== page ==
US 3967195 A
A hand held circuit tester for use in detecting and identifying wiring errors in standard three-wire electrical outlets. Indicator lights, connected between each pair of the three plug-type terminals, are positioned side-by-side on one end of the device. Reference characters may then be aligned with the individual lights and the condition of the wiring can readily be determined. Because of the location of the indicator lights, they may be viewed through openings on three sides permitting use of the device in awkward locations. The components used in the manufacture of the device permit easy assembly of the components into circuits and facilitate insertion of the circuits into an insulated housing to form the completed device.
1. A circuit tester for checking standard three-wire electrical outlets, said tester comprising:
an insulating housing comprising an insulating base having three electrical prongs extending therefrom, said prongs being adapted to be inserted, into the sockets of an electrical outlet, and a pair of sidewalls extending from two opposed edge portions of said base, a pair of opposed endwalls extending from said base between said sidewalls,
a top wall, said sidewalls and endwalls extending to said top wall,
circuit means within said housing between said base and said top wall for testing said three-wire outlet said circuit means having three indicator light means in alignment proximate to said top wall, apertures in said housing on said top wall and on both of said sidewalls, said apertures being individually aligned with one of said indicator light means,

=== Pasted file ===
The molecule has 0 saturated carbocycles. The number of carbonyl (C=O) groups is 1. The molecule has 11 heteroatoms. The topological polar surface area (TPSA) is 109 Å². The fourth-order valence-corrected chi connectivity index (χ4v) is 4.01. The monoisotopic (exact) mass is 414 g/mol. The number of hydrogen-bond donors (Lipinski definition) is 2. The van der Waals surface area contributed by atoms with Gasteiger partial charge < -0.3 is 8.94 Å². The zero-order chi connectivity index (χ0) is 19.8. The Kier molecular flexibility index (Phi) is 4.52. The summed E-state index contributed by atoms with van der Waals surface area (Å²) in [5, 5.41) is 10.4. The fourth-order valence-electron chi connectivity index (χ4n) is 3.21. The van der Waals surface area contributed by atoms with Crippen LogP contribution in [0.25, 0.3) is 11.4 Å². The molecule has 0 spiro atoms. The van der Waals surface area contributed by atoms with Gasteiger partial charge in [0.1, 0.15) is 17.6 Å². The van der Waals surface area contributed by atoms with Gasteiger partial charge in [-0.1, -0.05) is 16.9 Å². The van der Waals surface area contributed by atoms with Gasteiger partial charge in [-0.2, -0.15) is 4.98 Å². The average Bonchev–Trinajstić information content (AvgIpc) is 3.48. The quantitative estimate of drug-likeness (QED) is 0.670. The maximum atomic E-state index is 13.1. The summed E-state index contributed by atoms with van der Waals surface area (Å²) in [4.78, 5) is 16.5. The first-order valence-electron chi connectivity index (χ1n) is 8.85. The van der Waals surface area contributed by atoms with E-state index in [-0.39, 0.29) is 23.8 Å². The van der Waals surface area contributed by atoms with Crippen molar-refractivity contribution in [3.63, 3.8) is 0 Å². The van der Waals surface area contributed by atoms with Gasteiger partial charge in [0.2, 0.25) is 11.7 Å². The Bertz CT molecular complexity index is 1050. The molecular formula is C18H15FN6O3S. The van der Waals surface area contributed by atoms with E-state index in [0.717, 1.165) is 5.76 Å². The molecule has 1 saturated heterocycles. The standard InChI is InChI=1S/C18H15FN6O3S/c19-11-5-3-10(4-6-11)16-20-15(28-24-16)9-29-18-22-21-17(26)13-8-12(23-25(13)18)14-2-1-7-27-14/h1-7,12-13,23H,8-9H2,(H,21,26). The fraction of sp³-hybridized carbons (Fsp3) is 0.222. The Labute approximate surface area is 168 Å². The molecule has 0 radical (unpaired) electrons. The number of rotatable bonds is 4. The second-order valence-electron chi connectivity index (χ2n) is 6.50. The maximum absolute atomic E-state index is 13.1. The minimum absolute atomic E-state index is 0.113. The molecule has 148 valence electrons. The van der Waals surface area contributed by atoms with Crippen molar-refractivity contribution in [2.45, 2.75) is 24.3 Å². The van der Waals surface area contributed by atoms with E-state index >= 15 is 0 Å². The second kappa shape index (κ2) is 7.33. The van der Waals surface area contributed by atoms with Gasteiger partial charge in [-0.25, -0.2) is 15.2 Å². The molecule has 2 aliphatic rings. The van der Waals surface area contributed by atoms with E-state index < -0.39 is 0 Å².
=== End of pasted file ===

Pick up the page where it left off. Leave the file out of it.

indicia on each of said sidewalls in alignment with said apertures, said indicia being selectively aligned with each of said apertures and annotated to denote specific faults in a circuit upon energizing specific indicator lights when said tester is plugged into an outlet.
2. A device as set forth in claim 1 said insulated housing comprising two mateable clamshell portions, said clamshell portions having slots in the base portions for receiving said prongs.
3. A circuit tester as set forth in claim 1 wherein said insulating housing has two inner walls, said inner walls extending between said sidewalls, being parallel to said endwalls and being spaced from said base of said housing, said inner walls together with said endwalls defining three side-by-side cavities extending from said top wall towards said base, one of said indicator light means being located in each of said cavities so that said indicator light means are separated to prevent visual interference.
4. A circuit tester as set forth in claim 1 wherein each of said prongs has a slot extending inwardly from one end of said prong, said one end being located within said housing with each of said prongs extending through said base and with wires extending from two of said indicator light means being poistioned in each of said slots to form electrical contact.
5. A circuit tester as set forth in claim 1 wherein the width of said endwalls is greater adjacent said base than adjacent said top wall and raised gripping surfaces extend outwardly from each of said endwalls adjacent said top wall.
6. A circuit tester for checking a standard grounded three-wire electrical outlet to determine if said outlet is properly wired, said circuit tester comprising:
a hollow insulating housing comprising two opposed sidewalls, two opposed endwalls extending therebetween, and a top wall and an opposed base,